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Always Do the Reading
Go to Office Hours
This class was tough.
Mrs. Hargrove is my favorite of every teacher I have ever had. She designs her class to help the students with their needs rather than following a set lesson plan. While she does require her class to read the entire APUSH textbook, and she follows a rough schedule, she is willing to shift quiz and test dates around to accommodate each students schedules and needs. While some history classes can be boring and tedious, this course is exciting and geared towards the students. Mrs. Hargrove personally makes unit study guides for her students, and she is more than willing to invite you into her room to work on any topic that you're struggling with. With a teacher as great as Mrs. Hargrove, APUSH becomes more of an adventure than a school subject; you and your entire class is taken back through time with fun, educational projects and readings.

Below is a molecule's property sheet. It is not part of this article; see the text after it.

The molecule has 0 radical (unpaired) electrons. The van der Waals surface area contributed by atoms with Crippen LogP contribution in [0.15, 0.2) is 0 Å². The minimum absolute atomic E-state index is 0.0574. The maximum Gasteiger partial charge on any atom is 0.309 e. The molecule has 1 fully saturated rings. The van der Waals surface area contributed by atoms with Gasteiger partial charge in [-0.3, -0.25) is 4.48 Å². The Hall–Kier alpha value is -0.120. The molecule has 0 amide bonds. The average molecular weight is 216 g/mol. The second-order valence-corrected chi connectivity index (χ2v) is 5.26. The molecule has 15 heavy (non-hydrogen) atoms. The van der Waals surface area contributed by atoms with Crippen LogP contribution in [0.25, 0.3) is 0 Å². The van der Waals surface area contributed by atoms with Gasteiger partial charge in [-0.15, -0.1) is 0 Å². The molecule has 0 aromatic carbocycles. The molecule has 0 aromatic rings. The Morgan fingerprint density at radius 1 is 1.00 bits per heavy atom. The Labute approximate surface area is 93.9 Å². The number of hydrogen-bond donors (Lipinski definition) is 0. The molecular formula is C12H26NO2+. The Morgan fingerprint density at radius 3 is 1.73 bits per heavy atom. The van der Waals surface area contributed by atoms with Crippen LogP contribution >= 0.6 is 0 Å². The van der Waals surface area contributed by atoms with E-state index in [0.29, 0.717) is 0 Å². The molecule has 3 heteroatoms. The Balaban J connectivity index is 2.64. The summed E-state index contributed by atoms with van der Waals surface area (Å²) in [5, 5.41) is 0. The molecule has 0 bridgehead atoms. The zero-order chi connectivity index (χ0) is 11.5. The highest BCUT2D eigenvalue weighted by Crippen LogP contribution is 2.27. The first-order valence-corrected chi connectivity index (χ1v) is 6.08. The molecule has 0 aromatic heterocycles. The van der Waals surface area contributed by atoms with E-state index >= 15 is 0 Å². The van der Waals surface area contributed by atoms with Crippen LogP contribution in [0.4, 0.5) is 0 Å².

One highlight of this course is a project called the historic hall of fame. students were divided into groups of two and were assigned a single illustrious reformist to study. In the presentation of the project, each group would give a speech as to why their reformist should be inaugurated into the fictional hall of fame, based on their life's work and personal history. This was very educational in that the teacher had us vote for which group should be inaugurated, which enticed us to pay more attention to the speeches. we learned of a variety of reformists, many of whom showed up on the AP test.
Hours per week:
Advice for students:
Absolutely never skip any of the homework. while there is not always a quiz over the readings the day after, everything that was assigned as homework will appear on the unit tests. The tests in this class call for rather specific information, not just broad ideas. You have to pay attention to details and make a kind of web of intrigue involving people and events of different eras and how they connect to each other. Most importantly, take good notes during lectures! Mrs. Hargrove is better at explaining history than anyone else I know, and she and another history teacher personally make the unit and semester tests. This means that most of the information from the lectures will appear in a parallel structure on the tests.